Trauma is in my wheelhouse. I grew up with trauma. I buried trauma. I finally learned how to deal with trauma when I became a Licensed Professional Counselor at age 37.
For 15 years I have researched trauma, written about it, counseled clients, attended seminars, and written books (my book Renewed and another book soon to be published).
I live in the Columbine High School town, Littleton, CO and almost 50 teens from my church were in the school that day.
I went to NYC after 9/11 and was escorted into the secured area where I ministered to firefighters and police officers.
I’ve been invited to trainings by Las Vegas police officers who speak to police officers across the country.
My specialty as a counselor is PTSD (Post Traumatic Stress Disorder)
I’m going to jot down random comments because maybe it will help someone.
I’m not going to cite all the references but I hope you can trust me. This is my gig.
Trauma = anything your brain can’t make sense of.
Three out of four people can witness a horrific event and 25% will get PTSD. 75% will not.
When trauma happens, people fight, flight, or freeze. Most people fight or flight (flee), but if they can’t do those, they freeze. They dissociate. They space out. Zone out.
Most people’s brains know how to heal. Most people know what they need.
Some of the best treatments are being with others, singing in a church choir (oddly), taking time, talking and repeating the story over and over to your safe people, doing yoga, getting a massage, and using a type of therapy called EMDR (Look for the Youtube video called “EMDR Channel 2”)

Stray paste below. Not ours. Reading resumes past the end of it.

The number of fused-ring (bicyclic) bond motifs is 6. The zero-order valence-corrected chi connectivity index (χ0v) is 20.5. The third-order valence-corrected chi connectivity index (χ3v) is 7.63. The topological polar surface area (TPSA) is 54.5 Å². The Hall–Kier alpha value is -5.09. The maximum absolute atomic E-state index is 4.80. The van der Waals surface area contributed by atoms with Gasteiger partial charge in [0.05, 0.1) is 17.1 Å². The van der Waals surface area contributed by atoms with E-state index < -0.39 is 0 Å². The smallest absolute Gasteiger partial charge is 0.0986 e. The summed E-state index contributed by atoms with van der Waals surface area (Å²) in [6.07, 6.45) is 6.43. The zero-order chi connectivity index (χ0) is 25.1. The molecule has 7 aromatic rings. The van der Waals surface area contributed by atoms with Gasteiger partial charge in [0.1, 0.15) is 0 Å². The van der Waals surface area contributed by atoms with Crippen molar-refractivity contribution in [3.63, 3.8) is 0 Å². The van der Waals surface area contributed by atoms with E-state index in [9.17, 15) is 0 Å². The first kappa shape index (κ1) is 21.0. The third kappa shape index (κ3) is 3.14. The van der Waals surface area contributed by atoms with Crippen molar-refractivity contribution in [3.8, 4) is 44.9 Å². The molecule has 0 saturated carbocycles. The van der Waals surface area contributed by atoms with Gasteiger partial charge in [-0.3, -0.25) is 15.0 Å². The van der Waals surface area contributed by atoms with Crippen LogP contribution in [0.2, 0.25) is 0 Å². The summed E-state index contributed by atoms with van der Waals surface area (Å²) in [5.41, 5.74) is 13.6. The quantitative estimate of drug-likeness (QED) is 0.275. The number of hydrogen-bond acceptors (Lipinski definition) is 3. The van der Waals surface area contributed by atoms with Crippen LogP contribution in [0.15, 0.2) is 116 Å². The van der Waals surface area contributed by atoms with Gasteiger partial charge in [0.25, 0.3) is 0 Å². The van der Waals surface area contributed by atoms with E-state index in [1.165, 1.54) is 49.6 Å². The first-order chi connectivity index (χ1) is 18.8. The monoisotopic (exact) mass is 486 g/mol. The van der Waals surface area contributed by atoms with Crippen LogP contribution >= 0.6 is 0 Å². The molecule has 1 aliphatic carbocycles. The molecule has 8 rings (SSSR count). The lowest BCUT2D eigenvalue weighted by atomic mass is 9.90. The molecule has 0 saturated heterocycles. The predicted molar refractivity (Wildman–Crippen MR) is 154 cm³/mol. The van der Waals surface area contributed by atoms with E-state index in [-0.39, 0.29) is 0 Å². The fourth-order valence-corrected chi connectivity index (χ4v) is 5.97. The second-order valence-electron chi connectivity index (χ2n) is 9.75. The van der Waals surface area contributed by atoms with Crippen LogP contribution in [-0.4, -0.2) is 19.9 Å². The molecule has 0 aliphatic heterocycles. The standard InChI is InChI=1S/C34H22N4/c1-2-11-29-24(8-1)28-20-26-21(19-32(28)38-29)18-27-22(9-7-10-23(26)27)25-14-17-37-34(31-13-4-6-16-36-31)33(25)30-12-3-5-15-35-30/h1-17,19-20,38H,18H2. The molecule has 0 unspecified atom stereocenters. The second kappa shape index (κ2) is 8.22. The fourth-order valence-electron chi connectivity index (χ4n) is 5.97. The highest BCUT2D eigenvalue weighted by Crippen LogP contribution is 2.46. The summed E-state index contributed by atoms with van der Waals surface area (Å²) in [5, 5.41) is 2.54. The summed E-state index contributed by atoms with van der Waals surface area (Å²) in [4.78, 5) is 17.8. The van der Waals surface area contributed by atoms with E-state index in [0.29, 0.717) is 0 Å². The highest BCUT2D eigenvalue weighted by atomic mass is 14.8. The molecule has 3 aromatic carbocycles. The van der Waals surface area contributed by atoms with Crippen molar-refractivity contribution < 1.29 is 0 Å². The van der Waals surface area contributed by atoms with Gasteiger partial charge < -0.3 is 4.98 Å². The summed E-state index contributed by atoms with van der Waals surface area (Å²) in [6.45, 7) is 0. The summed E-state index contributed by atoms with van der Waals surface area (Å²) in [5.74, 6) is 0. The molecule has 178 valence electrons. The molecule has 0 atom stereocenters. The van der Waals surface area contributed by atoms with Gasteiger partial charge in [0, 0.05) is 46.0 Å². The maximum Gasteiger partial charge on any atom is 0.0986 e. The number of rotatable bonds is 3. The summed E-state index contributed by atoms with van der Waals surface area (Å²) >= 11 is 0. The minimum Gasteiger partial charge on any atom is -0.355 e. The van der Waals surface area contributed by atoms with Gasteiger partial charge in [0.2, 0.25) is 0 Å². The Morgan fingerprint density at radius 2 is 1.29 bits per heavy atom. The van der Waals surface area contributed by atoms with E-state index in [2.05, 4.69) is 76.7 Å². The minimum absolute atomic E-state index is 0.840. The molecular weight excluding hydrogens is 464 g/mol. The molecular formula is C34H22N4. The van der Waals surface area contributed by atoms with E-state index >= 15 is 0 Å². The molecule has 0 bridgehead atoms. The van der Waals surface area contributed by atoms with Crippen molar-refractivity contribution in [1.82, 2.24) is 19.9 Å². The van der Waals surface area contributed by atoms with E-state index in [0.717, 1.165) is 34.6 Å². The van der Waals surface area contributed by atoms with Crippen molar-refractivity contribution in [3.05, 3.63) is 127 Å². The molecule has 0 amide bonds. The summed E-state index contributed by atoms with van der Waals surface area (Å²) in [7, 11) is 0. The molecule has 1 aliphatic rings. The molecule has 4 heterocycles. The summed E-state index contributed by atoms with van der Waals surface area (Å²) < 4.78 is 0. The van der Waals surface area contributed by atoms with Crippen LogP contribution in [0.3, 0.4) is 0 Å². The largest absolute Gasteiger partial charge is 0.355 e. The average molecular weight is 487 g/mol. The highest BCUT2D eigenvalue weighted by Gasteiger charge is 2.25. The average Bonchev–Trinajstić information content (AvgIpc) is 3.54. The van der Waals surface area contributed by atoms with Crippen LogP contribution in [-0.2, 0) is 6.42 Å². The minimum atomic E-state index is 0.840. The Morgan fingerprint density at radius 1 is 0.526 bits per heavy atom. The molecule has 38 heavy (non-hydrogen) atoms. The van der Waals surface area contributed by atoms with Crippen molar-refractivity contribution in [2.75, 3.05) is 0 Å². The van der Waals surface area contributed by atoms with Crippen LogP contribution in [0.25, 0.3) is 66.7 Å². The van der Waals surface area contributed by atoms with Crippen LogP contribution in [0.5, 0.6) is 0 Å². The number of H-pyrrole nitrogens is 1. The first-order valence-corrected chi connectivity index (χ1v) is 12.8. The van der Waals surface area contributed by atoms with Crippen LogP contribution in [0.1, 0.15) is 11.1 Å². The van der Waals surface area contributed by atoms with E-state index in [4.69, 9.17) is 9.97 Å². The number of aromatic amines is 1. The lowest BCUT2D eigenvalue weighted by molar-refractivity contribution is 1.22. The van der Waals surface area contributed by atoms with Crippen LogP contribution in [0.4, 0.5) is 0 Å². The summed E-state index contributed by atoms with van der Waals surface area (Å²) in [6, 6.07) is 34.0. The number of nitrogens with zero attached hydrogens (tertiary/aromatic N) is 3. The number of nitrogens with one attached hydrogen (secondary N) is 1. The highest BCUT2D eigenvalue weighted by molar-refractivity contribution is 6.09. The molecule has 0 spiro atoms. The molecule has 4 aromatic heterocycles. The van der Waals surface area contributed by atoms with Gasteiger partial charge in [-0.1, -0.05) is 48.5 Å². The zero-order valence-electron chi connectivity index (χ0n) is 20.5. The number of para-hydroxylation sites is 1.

The number one link for folks who get PTSD is helplessness.
If you felt like you could do something proactive—immediately after the trauma—your chance of getting PTSD is lessened, especially if it involves some type of physical activity.
For instance, if you ran and helped others hide.
If instead you were stuck and forced into the “freeze state” your chance for PTSD is increased.
Most times you don’t get to choose. That’s because the part of your brain that does thinking (the prefrontal cortex) shuts down so that your body can do what it needs to do.
The “thinking” part of your brain goes offline.
The amygdala (“emotional” brain) takes over. Your emotional brain decides whether or not to fight, flight, or freeze. Later on you can’t blame it for what it did.
PTSD is made up of three broad set of symptoms: Hyper-vigelance, Avoidance, and Re-experiencing.
Hypervigelance: You’re on the lookout for the event to reoccur. You jump at sounds. You’re scanning your world for it to happen again.
Avoidance: You try to avoid reminders of the situation. You isolate from yourself and others. Most times you try to numb out with alcohol or other substances.
Re-experiencing: Nightmares, flashbacks, dreams, daydreams.
PTSD symptoms are paradoxical: Your brain is trying to avoid thinking about the event while at the same time it’s trying to process it.
A helpful metaphor is a person who eats too much dinner at Thanksgiving: Your body is trying to digest the trauma so it belches and burps (flashbacks and re-experiencing).
PTSD is too much trauma. Your brain and body are trying to digest what happened. Trying to integrate it into your real life.
If it’s been less than four weeks you can’t be diagnosed with PTSD. (It’s called Acute Stress Disorder if you have the above set of symptoms for less than four weeks.)
Some situations make people “ripe” for PTSD: poverty, growing up with lots of trauma and violence, and some types of traumas are worse (like rape and natural disasters).
Some of the most helpful things you can do are try to tell your story to safe people. You’ll probably want to tell it over and over. Avoid those TV cameras. Research says that’s one of the worst things you can do.
Try to eat right, sleep right, get massages, do yoga, and consider EMDR therapy. You can find trained counselors at EMDRIA.org